A Queens library project that’s been half a dozen years in the making is finally nearing completion, construction site photos by Field Condition have revealed. The very contemporary revamp of the Kew Gardens Hills Library was first announced in 2010, but it wasn’t until sometime in 2013 that construction actually got underway, according to the Queens Jewish Link.
The paper’s investigation also revealed that the delays were likely caused due to poor work by the contractor on the project, and the fact that the city agency managing the project, the Department of Design and Construction, did not follow up to ensure its timely completion.
That very department was already under fire after a report was released earlier this year that said projects undertaken by the agency were delayed four years on average due to bureaucratic red tape.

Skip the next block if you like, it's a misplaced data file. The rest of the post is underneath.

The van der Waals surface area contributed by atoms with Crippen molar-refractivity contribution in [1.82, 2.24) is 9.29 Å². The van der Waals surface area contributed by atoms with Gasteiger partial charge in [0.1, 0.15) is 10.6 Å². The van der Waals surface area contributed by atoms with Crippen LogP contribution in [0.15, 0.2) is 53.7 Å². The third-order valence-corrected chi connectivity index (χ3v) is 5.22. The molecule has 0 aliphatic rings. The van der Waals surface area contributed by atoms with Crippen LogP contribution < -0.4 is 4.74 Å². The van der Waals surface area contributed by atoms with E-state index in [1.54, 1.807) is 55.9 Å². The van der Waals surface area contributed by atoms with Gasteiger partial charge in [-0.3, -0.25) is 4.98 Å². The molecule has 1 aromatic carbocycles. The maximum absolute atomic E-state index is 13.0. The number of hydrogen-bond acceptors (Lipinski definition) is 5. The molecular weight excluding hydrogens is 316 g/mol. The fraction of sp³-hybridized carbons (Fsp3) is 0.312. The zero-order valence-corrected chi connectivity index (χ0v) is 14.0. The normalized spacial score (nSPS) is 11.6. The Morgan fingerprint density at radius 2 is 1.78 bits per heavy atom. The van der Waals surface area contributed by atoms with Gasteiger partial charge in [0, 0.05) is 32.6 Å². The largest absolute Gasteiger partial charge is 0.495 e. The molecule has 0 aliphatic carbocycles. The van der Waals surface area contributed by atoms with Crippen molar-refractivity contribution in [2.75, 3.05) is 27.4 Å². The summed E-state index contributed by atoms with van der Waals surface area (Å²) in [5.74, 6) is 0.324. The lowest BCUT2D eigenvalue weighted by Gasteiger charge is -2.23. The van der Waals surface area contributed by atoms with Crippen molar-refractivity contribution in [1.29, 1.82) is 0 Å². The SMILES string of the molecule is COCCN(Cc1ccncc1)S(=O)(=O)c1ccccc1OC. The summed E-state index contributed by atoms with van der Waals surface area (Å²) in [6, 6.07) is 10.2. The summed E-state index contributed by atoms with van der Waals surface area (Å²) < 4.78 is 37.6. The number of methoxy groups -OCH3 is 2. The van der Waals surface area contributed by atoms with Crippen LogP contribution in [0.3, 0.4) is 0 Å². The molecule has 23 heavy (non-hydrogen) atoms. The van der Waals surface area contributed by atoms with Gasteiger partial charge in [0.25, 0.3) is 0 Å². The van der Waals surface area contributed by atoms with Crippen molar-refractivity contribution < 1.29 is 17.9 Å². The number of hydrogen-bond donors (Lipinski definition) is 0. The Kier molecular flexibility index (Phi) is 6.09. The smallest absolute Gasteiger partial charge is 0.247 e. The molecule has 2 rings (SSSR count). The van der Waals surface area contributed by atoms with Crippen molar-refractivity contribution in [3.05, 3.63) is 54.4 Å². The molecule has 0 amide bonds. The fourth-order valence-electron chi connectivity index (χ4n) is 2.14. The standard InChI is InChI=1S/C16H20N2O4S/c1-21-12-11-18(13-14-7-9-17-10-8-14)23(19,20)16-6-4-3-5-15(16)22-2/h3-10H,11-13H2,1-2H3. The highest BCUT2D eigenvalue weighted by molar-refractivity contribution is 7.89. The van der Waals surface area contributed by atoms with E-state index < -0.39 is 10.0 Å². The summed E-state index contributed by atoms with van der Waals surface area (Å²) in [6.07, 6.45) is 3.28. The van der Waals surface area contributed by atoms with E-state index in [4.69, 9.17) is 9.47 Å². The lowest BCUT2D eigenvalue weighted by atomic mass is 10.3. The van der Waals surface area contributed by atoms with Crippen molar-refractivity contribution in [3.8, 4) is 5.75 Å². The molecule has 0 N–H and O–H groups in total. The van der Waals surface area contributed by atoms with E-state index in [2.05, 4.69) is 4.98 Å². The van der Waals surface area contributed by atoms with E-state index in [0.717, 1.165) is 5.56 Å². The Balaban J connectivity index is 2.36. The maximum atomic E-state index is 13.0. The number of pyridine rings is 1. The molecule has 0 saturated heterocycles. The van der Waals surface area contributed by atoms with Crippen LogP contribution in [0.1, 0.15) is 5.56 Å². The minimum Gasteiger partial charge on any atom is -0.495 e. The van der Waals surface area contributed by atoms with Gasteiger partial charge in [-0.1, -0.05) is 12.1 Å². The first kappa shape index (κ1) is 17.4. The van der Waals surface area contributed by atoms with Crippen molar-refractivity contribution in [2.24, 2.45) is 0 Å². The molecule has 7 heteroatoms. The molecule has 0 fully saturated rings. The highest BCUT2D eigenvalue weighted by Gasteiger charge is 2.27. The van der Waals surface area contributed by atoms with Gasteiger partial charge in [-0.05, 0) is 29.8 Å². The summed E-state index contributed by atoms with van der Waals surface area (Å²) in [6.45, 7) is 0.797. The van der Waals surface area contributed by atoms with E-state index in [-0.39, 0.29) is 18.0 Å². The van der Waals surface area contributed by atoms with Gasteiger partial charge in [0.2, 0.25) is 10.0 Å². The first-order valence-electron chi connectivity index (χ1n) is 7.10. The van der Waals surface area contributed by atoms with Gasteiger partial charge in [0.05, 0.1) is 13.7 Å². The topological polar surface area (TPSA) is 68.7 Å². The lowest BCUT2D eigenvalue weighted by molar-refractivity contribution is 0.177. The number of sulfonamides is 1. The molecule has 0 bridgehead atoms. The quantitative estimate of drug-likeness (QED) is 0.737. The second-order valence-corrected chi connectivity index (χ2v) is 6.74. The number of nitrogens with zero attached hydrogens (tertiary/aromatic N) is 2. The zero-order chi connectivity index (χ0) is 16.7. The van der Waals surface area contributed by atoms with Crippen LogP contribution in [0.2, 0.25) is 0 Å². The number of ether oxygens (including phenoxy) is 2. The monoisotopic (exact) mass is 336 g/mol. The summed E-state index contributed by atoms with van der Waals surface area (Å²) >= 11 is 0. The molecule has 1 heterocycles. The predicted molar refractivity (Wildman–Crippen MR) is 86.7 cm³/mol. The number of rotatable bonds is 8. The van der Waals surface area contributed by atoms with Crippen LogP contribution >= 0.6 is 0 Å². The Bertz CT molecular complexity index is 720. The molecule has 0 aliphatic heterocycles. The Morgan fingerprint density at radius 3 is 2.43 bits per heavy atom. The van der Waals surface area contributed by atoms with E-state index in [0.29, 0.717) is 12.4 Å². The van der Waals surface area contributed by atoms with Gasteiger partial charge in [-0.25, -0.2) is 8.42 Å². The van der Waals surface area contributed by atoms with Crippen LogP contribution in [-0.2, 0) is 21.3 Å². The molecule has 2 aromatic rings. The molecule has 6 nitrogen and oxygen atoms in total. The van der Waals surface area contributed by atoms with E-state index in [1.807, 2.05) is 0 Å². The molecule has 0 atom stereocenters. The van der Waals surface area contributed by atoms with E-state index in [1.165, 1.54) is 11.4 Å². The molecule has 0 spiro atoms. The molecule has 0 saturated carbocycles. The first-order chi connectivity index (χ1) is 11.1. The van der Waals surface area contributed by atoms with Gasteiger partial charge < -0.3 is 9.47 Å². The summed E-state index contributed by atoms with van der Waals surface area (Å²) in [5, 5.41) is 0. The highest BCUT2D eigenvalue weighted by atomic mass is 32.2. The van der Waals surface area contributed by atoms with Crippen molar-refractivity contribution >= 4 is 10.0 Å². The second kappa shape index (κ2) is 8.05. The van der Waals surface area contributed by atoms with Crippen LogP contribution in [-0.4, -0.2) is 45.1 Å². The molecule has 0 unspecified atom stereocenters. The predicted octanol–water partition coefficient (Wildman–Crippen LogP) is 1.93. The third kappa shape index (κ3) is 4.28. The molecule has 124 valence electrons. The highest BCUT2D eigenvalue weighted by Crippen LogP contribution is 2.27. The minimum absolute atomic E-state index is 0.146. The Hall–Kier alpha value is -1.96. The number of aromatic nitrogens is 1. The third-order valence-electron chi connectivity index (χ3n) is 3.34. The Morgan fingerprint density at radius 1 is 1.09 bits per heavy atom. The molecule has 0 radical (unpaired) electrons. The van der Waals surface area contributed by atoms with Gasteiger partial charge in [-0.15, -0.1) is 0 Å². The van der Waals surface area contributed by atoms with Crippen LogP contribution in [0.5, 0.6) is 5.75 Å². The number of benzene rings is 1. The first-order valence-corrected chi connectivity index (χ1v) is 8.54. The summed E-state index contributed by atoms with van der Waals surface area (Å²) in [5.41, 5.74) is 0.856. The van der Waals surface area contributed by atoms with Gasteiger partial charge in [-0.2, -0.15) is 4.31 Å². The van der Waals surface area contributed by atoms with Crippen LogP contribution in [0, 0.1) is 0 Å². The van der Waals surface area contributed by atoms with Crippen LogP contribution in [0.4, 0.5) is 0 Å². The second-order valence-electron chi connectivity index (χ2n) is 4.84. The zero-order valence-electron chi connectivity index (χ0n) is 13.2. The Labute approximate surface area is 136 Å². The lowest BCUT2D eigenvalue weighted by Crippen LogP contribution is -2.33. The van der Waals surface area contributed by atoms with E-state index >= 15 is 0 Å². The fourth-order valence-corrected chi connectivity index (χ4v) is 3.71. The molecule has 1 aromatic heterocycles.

But with all of those delays behind them, residents of Kew Gardens Hills can finally look forward to their expanded library opening soon. What’s more the design, by architecture firm WORKac is identical to the early renderings of the project.
The revamp added 3,000 square feet to the existing 8,400-square-foot library. When it opens, the library will offer twice the number of computers it previously did, a rooftop garden, open spaces for kids, teens, and adults, and conference rooms. WORKac’s design is meant to resemble an open book, and is notable for its facade made of glass fiber reinforced concrete.